zero trust security model

Email threats have progressed beyond the delivery of malicious links and attachments which is why companies are resorting to a Zero Trust Security Model for their emails. They now include manipulating sender identity to deceive recipients and launch social engineering attacks. The majority of these attacks don’t inject malware, and the lack of identifiable dangerous material in such emails allows them to evade even the most sophisticated email security gateways and defenses, easily.

Financial institutions faced the brunt of 24.9 percent of phishing attacks worldwide in the first quarter of 2021. Furthermore, social media accounted for 23.6 percent of attacks, making these two industries the most targeted for phishing.

As a result, businesses are feeling the need for a security architecture known as a Zero trust security model that can dynamically adjust to rapidly growing threats and hackers who always seem to be one step ahead.

What is Zero Trust Security Model?

Zero trust security is a new IT security concept that’s essentially the opposite of the “trust but verify” approach. In a Zero Trust security model, you don’t trust anyone or anything by default and instead verify everything. This means that you need to establish identity and validate each user, device, and application before granting access to your network.

Why You Need a Zero Trust Security Model in Email Security

A zero trust email security system ensures that no one can access your corporate data without first authenticating their identity through multiple factors—much stronger than just a username and password.

A solid email security system includes four important features to keep you safe:

  • Email authentication is the first step in the zero trust security model for bad emails. It provides a way to verify that an email’s sender is who they claim to be. While no single solution is 100% effective, implementing a combination of SPF, DKIM and DMARC will protect you against the most known email attacks.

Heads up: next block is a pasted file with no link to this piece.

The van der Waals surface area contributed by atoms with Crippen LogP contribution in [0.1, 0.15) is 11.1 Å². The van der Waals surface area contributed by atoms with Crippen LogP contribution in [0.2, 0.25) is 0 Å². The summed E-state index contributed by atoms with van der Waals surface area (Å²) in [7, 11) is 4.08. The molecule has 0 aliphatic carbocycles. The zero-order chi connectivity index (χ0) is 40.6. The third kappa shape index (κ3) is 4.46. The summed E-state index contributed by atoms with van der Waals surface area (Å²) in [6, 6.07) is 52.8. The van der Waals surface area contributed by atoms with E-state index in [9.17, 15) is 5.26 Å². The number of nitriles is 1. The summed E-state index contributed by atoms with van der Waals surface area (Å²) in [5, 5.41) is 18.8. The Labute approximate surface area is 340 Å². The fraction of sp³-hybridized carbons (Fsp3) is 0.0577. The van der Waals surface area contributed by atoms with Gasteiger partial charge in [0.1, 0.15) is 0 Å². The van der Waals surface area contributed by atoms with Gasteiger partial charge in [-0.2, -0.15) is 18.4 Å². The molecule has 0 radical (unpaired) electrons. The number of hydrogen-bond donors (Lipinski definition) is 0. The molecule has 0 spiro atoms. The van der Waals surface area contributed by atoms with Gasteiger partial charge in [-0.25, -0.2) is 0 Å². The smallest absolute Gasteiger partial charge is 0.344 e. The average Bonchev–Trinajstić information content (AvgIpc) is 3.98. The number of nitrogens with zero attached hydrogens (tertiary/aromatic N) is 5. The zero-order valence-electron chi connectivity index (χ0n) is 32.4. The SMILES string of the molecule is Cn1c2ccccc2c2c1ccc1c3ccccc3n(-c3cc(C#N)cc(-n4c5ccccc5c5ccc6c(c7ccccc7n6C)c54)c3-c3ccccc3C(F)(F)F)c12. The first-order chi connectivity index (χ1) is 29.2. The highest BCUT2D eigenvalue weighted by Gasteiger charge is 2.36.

• Two-factor authentication: Enabling two-factor authentication for your emails is indispensable in recent times. This sends a text message or mobile push notification to your phone to confirm it’s you when you log into your email account. 
  • Password management: You can store all your passwords in one place and enter them with a single click. Plus, they’re encrypted so that nobody can see them. Make sure your passwords are not stored on your system or mobile device to prevent bad actors from gaining access to them if they hack into your system.
  • Email encryption: Powerful encryption scrambles your messages so that only the intended recipients can read them.   

How to Build a Zero Trust Security Model for Your Emails?

Email authentication protocols allow you to prove your identity to your recipients. 

The three major email authentication protocols forming the foundation of a Zero Trust Security Model for your emails are:

  • Sender Policy Framework (SPF): SPF is one of the primitive email authentication protocols that was launched in the market. When you add an SPF record in DNS, you specify which server(s) are allowed to send emails on behalf of your domain.
  • DomainKeys Identified Mail (DKIM): This protocol also uses a DNS record with a public key to sign all messages sent from your domain. The public key can be validated by anyone who receives your message, and they can use it to check if the message was truly sent from your domain or not.